Harry Potter and the Prisoner of Azkaban by J.K. Rowling August 23, 2009Posted by KJ theBookGirl in review.
Tags: bestseller, Blurb, book, books, Childrens, Harry Potter, Hermione Granger, J.K.Rowling, KJ, Novel, Plot, recommendation, review, Ron Weasly, Sirius Black, Style, the Prisoner of Azkaban, theBookGirl
Harry Potter and the Prisoner of Azkaban is another excellent novel in the Harry Potter series. It is the only novel almost totally unrelated to Lord Voldermort and this makes it interesting it’s role of development in the series, as well as an unusual addition to the enjoyment of the reading as a whole.
“Harry Potter, along with his best friends, Ron and Hermione, is about to start his third year at Hogwarts School of Witchcraft and Wizardry. Harry can’t wait to go back to school after the summer holidays. (Who wouldn’t if they lived with the horrible Dursleys?) But when Harry gets to Hogwarts, the atmosphere is tense. There’s an escaped mass murderer on the loose, and the sinister prison guards of Azkaban have been called to guard the school…
A fantastic new story featuring Harry and his friends from the spellbinding J.K. Rowling.”
This story follows the plot as Harry finds out that the escaped murderer is connected to him in ways he is horrified to imagine, and now putting him in intense danger. Harry has to struggle with this issue of extra but unwanted protection, as he also battles his way through the problems of school bullies (in the form of Draco Malfoy), the pressure of doing well (especially in Quidditch), a little hint at girls (watch out for Cho Chang), and, of course, the worry about comforting and helping your half-giant friend as he tries to protect a hippogriff.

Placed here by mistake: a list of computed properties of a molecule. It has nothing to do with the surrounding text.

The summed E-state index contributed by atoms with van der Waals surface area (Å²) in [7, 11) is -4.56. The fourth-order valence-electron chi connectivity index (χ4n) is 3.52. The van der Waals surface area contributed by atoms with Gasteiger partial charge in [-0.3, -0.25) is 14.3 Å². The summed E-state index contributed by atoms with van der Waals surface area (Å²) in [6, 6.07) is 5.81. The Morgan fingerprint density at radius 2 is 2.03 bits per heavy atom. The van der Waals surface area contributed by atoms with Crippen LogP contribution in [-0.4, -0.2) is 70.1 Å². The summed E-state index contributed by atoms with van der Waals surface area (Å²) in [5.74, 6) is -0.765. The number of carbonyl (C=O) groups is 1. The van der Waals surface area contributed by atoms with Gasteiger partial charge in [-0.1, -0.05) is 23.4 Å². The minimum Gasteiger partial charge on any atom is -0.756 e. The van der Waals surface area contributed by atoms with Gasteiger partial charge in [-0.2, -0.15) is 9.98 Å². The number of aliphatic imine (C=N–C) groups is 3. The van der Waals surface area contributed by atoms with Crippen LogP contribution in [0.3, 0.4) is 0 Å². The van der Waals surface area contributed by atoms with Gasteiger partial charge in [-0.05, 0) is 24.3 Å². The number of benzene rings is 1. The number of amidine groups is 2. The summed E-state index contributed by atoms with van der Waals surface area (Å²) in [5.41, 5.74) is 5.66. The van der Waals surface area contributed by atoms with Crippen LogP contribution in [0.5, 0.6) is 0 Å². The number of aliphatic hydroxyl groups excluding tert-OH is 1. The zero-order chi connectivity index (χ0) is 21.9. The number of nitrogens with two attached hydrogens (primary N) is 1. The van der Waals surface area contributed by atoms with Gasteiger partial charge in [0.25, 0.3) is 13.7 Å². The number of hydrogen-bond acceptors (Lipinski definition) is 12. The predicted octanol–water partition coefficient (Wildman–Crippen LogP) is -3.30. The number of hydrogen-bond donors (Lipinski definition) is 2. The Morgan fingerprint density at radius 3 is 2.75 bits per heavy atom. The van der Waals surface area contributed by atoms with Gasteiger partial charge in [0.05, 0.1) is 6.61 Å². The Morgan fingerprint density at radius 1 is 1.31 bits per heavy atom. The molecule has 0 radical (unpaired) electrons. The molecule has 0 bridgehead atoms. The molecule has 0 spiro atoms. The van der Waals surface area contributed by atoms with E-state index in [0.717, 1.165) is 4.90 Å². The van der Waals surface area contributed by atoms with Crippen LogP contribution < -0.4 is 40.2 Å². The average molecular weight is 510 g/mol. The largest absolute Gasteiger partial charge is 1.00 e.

There are many layers and depths to this story, especially as it goes on to deal with friendships and priorities. This story leaves the child-like qualities behind as the reader slowly sinks into the world of Hogwarts, fully and totally, and realises that no matter what the style is: this story can be related to on many a level.
The characters, of course, are well written, as Harry and his friends grow up to act a little older, a little more responsible, and a little more careless as they settle well and truly into the spirit of Hogwarts.
The new characters add far more humour and quirks to the general plot, as does the new setting of Hogsmede – a wizarding town.
The magic of the wizarding world, unfathomably combines with the magic of the style, topic, characters and plot to create a truly unforgettable tales which will stop you forever from putting the book down.